In the last part of this series, I’d like to begin with the original question these blogs are trying to answer: Have we forgotten that an ERP system implementation or roll-out is supposed to provide us with value? Or are we simply content if the system is up and running and ‘kind of works’? Specifically, when ERP systems are rolled out to plants or distribution centers globally, we often see the ‘template’ approach, where transactions and processes are plugged in without great consideration of value gain or improvements in terms of efficiency, automation and transparency.
“Let’s get it up and running first and worry about the details later”, is what I hear a lot. Is that detail really done after ‘go-live’? More often than not, work-arounds, quick fixes and band aides are devised in order to save the day. This is mainly due to the fact that focus quickly shifts to keeping the business running. No one has time for a thorough system overhaul as everybody is busy expediting,
On top of that, leadership is not keen spending more money on “theoretical” promises when they had just spent exorbitant funds on the ERP implementation.
This is all ok when the business works out and the results are rolling in. The next question then is: what are good results? All too often we hear “We have a service level of 95%. What’s the problem?” The problem is, that in most cases those service levels are achieved through herculean efforts of your heroes and none of it is due to the new (or now already old) ERP system. Your company was already competitive before (otherwise you would not be in business) and the ERP did absolutely nothing (or very little) to better that situation. However, it did cost a lot of money and still does as it needs to be supported and kept running. For what? So that you’re part of global digitalization?
Enough complaining. Let’s talk solutions. Firstly, I believe it’s never too late to optimize. But one has to be committed to focus on value-based goal setting, with the awareness and acceptance that there is quite some work to be done. Most importantly, and this is nothing new, we’ve got to be willing to change. You can’t hang on to the stuff you know how it works. You must have an open mind for transactions and processes you might have not executed before or even heard about. And you must be willing to let go of old structures and habits, no matter how hard and scary that might be.
It is not guaranteed that if you change things will get better, but things will for sure not get better if you don’t change anything.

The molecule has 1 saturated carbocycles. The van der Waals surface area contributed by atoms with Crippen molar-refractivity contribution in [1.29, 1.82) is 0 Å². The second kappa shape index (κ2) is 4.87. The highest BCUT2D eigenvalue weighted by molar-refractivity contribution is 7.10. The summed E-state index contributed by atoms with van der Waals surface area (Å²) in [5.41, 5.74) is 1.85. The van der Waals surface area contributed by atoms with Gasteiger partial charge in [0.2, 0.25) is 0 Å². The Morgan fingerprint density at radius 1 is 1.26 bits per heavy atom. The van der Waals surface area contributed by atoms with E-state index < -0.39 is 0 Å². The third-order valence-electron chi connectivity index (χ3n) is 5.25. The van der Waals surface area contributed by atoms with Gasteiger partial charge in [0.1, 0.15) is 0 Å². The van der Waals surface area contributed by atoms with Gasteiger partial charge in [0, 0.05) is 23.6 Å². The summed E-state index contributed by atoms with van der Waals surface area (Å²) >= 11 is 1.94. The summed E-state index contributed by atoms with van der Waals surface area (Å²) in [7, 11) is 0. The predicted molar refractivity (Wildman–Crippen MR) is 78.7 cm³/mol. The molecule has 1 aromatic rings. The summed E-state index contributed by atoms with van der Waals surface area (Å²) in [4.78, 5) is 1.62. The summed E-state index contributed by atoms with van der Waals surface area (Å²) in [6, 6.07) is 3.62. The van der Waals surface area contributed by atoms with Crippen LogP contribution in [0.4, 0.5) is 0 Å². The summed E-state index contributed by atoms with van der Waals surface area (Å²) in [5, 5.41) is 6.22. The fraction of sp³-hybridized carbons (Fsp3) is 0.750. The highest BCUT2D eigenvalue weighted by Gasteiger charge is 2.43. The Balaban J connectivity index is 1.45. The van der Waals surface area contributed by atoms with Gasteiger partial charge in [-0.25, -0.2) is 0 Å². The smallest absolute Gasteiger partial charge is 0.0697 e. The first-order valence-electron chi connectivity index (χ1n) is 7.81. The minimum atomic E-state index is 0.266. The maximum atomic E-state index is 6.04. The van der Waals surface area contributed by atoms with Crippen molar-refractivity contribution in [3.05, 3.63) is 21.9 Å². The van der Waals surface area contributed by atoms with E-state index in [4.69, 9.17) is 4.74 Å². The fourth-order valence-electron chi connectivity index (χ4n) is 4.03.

However, don’t get me wrong, I’m not saying you should change everything no matter what. All I am saying is get prepared for change and accept it if it’s based on a sound plan to get value-based results. There are many ways to achieve that, and I am by far not claiming that my approach is the best, but it is an approach. Without one you’ll most likely get stuck.
As described in the previous blogs in this series we suggest
a 10 point plan of action:
1. Devise a problem statement that brings about clarity of your current situation, without being clouded by fixes and work-arounds that keep us barely going.
2. Analyze your current situation with effective KPIs and clearly state your goals
3. Develop a goal tree with critical success factors and necessary conditions
4. From it, and with your undesired effects, construct a Current Reality Tree
5. Define Injections (activities and plans) that help you turn the undesired effects into desired effects and describe those in a Future Reality Tree
6. Develop your value streams and make them transparent to all stake holders
7. Work with SAP value stream maps to define de-coupling points, planning and scheduling processes, master data and expected results in terms of inventory holdings and service levels
8. Develop a training program to communicate the standardized processes and make sure everybody knows them and uses them for sustainable, long-lasting results.
9. Implement a culture of causality and value-driven problem solving and get away from the “busy work” of utilization driven and event-based thinking.
10. Change! Then stay on course.
If you are looking for a good reason to do all this, just think about the fact that purchasing and implementing an expensive ERP system, without getting business value out of it, is like buying a race car and putting it into the living room.